Bamber Family Letter: January 5, 1864

[Written upside down on top of Scan 1]

Cousin Mary. Please say to Edward
that I have wondered why he did
not answer my letter, I little thought he
was playing, [illegible] to pretty Joan if I

[End]

[Written on left top & side of Scan 1]

had, should have ceased to wonder My regards to him and wife
cousin Ann

[End]

Nashua, N.H. Jan 5th 1864

Dear sister
It is snowing quite fast to day:
and though I am not as well as usual,
I feel like commenceing an answer to
your letter of Nov 15th. I have delayed
writing you on two accounts: I sent
Dorcas your letter as soon as I recieved it
and she did not return it until yesterday,
and I have been hopeing to feel stronger
and better able to write you. I am
confident that I never shall, and thought
it best to commence now With all
your cares. I hope you will not think of
fixing me up a box of goodies. if you
have not allready done so. It was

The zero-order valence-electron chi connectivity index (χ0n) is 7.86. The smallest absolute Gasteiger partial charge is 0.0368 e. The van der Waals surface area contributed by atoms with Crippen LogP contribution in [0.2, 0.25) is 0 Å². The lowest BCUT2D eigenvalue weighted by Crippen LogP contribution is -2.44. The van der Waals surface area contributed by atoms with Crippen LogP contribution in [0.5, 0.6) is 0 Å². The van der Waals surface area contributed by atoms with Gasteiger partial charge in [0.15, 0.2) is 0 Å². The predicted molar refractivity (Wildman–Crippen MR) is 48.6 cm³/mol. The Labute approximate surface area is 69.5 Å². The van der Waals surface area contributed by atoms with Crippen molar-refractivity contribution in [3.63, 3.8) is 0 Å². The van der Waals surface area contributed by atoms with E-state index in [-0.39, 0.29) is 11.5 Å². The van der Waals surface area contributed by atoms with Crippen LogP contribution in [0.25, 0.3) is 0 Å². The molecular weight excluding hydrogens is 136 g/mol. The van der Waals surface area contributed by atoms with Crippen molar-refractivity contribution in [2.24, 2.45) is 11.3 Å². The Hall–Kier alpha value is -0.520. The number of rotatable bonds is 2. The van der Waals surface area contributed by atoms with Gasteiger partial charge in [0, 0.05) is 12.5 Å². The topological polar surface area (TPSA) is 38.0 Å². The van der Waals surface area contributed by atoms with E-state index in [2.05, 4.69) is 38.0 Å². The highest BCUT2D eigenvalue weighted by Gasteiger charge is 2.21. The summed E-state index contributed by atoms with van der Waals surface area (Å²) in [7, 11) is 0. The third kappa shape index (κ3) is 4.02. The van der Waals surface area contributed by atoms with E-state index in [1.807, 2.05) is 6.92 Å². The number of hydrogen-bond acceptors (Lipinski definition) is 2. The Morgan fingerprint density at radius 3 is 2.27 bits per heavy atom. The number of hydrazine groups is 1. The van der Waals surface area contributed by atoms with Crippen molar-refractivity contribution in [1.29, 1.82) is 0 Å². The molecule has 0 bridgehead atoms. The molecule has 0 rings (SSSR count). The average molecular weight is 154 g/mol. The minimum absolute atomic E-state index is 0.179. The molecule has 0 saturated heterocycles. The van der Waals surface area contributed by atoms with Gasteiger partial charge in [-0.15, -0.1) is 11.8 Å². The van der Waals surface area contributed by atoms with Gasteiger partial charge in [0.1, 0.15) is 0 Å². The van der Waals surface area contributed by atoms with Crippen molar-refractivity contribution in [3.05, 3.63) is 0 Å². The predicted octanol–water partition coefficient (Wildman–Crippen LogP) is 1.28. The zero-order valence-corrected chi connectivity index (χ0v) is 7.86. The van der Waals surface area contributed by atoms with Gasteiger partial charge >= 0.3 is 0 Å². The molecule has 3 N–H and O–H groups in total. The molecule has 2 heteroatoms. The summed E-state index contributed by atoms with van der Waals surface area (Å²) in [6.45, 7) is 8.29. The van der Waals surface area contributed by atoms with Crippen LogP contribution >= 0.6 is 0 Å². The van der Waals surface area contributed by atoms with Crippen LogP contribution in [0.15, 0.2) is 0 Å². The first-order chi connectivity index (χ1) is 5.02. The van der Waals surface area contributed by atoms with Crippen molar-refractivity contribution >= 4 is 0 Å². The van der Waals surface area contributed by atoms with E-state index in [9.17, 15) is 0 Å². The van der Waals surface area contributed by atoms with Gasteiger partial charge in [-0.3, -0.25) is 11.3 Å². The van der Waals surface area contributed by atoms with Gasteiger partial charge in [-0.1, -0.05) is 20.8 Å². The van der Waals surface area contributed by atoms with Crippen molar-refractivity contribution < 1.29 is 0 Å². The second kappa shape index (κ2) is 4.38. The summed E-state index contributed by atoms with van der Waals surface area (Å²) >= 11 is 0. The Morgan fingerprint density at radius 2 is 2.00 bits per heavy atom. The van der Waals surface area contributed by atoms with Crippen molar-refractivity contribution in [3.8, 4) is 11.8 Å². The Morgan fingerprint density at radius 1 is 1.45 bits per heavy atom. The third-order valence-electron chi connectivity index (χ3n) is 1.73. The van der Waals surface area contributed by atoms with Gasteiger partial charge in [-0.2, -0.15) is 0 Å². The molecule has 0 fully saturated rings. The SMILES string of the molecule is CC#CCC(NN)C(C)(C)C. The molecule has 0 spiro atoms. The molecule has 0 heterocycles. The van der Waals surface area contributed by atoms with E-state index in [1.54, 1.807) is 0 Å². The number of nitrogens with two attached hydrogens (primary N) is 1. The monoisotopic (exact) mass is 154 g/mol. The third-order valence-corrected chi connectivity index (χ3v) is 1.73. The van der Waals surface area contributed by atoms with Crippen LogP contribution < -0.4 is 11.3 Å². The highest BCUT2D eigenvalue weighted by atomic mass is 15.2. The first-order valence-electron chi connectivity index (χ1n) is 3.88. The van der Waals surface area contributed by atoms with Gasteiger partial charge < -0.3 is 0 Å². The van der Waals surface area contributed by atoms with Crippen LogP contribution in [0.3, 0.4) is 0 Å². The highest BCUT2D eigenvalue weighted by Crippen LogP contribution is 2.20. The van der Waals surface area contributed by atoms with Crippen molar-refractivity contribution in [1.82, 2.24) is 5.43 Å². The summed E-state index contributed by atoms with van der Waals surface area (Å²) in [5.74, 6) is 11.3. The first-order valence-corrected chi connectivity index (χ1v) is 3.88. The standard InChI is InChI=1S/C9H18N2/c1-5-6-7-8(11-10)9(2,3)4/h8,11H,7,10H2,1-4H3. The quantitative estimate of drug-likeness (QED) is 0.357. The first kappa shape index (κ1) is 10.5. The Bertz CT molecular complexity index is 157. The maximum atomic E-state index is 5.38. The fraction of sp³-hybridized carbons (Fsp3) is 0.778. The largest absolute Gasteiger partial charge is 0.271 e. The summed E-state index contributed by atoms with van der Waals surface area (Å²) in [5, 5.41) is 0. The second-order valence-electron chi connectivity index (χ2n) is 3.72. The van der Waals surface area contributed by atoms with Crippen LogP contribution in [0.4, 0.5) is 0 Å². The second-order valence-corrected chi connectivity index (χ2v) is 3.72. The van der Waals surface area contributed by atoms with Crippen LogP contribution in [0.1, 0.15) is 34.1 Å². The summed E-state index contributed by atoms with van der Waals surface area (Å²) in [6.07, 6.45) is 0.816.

very childish in me, to wish it; but I
do so long for things that will seem like
home, I should like to have you send
Bamber Family Letter: January 5, 1864, Page: 2

Bamber Family Letter: January 5, 1864
Bamber Family Letter: January 5, 1864

the stockings: because I cannot get them
here. I am glad you are back on the
old place, and hope you will stay there:
for I think that you and Mr Payne are
both getting to old to chang your place of
residence
Were I Mr Payne's sons wife I
dont know whether I should be glad, or
sorry, that he had gone into the army: but
as long as he had gone. I believe I should
want him to stay until I was fifty years old
The draft, passed off quietly her, and the
quota for this district, for the Presidents
last call, is filled. You ask what I think
of the war now, as I always have. That
it will exist: until that which has caused
it is destroyed. A few demagogues of the South
sought to make themselves immortal by
rebeling against one of the best governments
that ever existed. They sought not only to
uphold their own peculiar tottering institution